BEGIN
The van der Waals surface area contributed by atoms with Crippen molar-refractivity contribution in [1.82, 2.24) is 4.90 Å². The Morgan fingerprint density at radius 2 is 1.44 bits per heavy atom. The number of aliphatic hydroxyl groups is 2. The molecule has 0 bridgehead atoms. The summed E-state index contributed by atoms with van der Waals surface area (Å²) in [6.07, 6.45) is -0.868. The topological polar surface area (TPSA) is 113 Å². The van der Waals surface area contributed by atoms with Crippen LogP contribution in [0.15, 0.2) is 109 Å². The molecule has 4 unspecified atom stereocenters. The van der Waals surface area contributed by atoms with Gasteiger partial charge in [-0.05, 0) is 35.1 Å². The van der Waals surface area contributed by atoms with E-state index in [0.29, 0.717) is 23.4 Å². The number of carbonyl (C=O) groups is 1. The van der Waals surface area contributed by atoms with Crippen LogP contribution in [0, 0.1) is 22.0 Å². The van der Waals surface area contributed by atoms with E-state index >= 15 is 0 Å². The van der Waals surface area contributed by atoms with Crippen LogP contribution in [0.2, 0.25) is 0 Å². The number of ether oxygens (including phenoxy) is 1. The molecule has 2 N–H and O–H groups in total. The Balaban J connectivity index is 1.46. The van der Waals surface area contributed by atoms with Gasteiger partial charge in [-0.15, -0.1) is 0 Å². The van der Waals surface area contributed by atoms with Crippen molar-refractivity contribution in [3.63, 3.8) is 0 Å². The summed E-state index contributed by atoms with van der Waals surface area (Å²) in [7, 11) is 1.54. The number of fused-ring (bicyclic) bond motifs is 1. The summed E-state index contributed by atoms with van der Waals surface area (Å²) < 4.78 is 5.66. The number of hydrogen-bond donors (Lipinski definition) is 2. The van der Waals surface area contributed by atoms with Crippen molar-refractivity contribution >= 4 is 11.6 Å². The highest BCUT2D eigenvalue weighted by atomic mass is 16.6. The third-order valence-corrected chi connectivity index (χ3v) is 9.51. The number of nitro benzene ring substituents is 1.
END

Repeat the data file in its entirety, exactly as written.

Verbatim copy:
The van der Waals surface area contributed by atoms with Crippen molar-refractivity contribution in [1.82, 2.24) is 4.90 Å². The Morgan fingerprint density at radius 2 is 1.44 bits per heavy atom. The number of aliphatic hydroxyl groups is 2. The molecule has 0 bridgehead atoms. The summed E-state index contributed by atoms with van der Waals surface area (Å²) in [6.07, 6.45) is -0.868. The topological polar surface area (TPSA) is 113 Å². The van der Waals surface area contributed by atoms with Crippen LogP contribution in [0.15, 0.2) is 109 Å². The molecule has 4 unspecified atom stereocenters. The van der Waals surface area contributed by atoms with Gasteiger partial charge in [-0.05, 0) is 35.1 Å². The van der Waals surface area contributed by atoms with E-state index in [0.29, 0.717) is 23.4 Å². The number of carbonyl (C=O) groups is 1. The van der Waals surface area contributed by atoms with Crippen LogP contribution in [0, 0.1) is 22.0 Å². The van der Waals surface area contributed by atoms with E-state index >= 15 is 0 Å². The van der Waals surface area contributed by atoms with Crippen LogP contribution in [0.2, 0.25) is 0 Å². The number of ether oxygens (including phenoxy) is 1. The molecule has 2 N–H and O–H groups in total. The Balaban J connectivity index is 1.46. The van der Waals surface area contributed by atoms with Gasteiger partial charge in [-0.15, -0.1) is 0 Å². The van der Waals surface area contributed by atoms with Crippen molar-refractivity contribution in [3.63, 3.8) is 0 Å². The summed E-state index contributed by atoms with van der Waals surface area (Å²) in [7, 11) is 1.54. The number of fused-ring (bicyclic) bond motifs is 1. The summed E-state index contributed by atoms with van der Waals surface area (Å²) < 4.78 is 5.66. The number of hydrogen-bond donors (Lipinski definition) is 2. The van der Waals surface area contributed by atoms with Crippen molar-refractivity contribution >= 4 is 11.6 Å². The highest BCUT2D eigenvalue weighted by atomic mass is 16.6. The third-order valence-corrected chi connectivity index (χ3v) is 9.51. The number of nitro benzene ring substituents is 1.